Videos by American Songwriter
Earlier this year, both the House of Representatives and the Senate Judiciary Committee unanimously passed the Music Modernization Act, a piece of legislation that would update licensing laws to reflect the current digital music landscape. Among those who would benefit most from the MMA are songwriters and performing artists.
After years of negotiation and hammering out final details for what would eventually become the MMA, the act is now in jeopardy again, with the Blackstone Group, which owns performances rights organization SESAC and mechanical rights organization the Harry Fox Agency, pushing for changes that would essentially render the MMA powerless.
Nashville Songwriters Association International (NSAI) and Songwriters of North America (SONA) are publicly requesting that the Blackstone Group and its properties immediately rescind their proposed changes. In an emailed statement, NSAI lists the follow as major benefits of the MMA as it currently stands:
- “A critically needed new streaming mechanical royalty rate standard for songwriters”
- “Major changes in the way ASCAP and BMI rate court judges are chosen and how streaming performance royalties are determined”
- “A statutory guarantee of streaming royalty payments for artists’ songs recorded prior to 1972”
- “A streamlined process for producers and engineers to receive their digital royalties”
- “A single Music Licensing Collective (MLC) to oversee blanket digital mechanical licenses, collect the money from digital services, track the digital usage of songwriters’ worksand pay them accordingly”
The MLC is the portion of the MMA with which Blackstone, SESAC, and HFA take issue, as such a collective would put mechanical royalty agencies like HFA out of business. SESAC bought HFA in 2015.
In an interview with Variety, NSAI’s Bart Herbison says, “It’s not a proposal in good faith. They’ve had well over a year to discuss any changes they wanted to make in this bill. And many times they’ve said, ‘We support it; it’s good for songwriters.’ So to come forth with a proposal that radically alters the bill in this way is just disingenuous and frustrating. I would add that it’s a bad proposal. It adds layers of duplicate services and costs and is just a non-starter for all of the primary stakeholders who crafted this bill. I hope they will back off from it and that we can move on and pass legislation that’s great for songwriters.”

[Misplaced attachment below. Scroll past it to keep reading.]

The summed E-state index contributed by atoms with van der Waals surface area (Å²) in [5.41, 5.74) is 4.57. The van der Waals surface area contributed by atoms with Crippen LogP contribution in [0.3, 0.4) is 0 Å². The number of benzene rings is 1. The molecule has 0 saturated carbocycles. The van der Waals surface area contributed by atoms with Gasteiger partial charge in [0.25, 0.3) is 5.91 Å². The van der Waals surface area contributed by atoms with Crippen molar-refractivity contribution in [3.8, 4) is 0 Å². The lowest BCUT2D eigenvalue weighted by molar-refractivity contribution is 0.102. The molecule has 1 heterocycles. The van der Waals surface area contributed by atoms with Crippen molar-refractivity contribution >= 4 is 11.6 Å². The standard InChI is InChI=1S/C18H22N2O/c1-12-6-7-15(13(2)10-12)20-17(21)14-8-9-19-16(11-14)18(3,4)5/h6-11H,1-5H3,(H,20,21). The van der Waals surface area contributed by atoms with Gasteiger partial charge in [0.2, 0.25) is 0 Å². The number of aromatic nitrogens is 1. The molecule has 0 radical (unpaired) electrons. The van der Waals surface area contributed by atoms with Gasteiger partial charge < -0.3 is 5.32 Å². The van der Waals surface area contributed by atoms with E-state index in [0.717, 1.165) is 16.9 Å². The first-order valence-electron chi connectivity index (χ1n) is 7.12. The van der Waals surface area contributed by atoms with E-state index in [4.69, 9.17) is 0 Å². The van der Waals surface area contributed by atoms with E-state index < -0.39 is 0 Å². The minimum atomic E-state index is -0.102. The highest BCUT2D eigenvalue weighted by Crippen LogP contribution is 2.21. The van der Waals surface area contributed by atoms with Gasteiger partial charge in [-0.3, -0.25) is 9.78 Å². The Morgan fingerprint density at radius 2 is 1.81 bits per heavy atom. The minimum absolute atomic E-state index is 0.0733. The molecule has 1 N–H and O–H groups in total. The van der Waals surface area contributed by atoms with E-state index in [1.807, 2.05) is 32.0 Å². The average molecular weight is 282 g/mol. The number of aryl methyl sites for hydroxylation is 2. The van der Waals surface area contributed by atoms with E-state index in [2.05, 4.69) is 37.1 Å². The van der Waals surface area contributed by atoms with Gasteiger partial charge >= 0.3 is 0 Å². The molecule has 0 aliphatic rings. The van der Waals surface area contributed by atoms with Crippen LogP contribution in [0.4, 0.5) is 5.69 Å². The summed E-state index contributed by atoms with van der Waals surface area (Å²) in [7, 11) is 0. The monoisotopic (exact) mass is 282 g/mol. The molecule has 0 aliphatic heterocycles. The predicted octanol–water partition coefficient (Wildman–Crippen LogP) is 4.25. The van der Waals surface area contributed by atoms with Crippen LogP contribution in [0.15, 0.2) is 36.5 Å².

Blackstone issued a statement of its own on July 23, with a company spokesperson saying, “Blackstone strongly supports music modernization, and we are confident legislation will be signed into law this year as long as all parties continue working in the same cooperative spirit that has characterized the process so far.”
UPDATE (7/25): SESAC has released the following statement via Sr. Director of Strategic Marketing and Publicity Edie Emery:
“SESAC is America’s second oldest PRO. We have a long history of advocating on behalf of songwriters and providing a premium value for their work unavailable at other PROs in the U.S. since the 1940s. SESAC is a driver of competition that benefits all songwriters. SESAC wholeheartedly supports the goals of the Music Modernization Act and wants those goals made law — just like you do. We are concerned that a lack of competition might damage not only our business, but songwriters too. We’ve suggested a simple amendment to improve competition so we can continue to ensure that all songwriter and publisher royalties continue to grow. Any assertion to the contrary is simply dishonest.”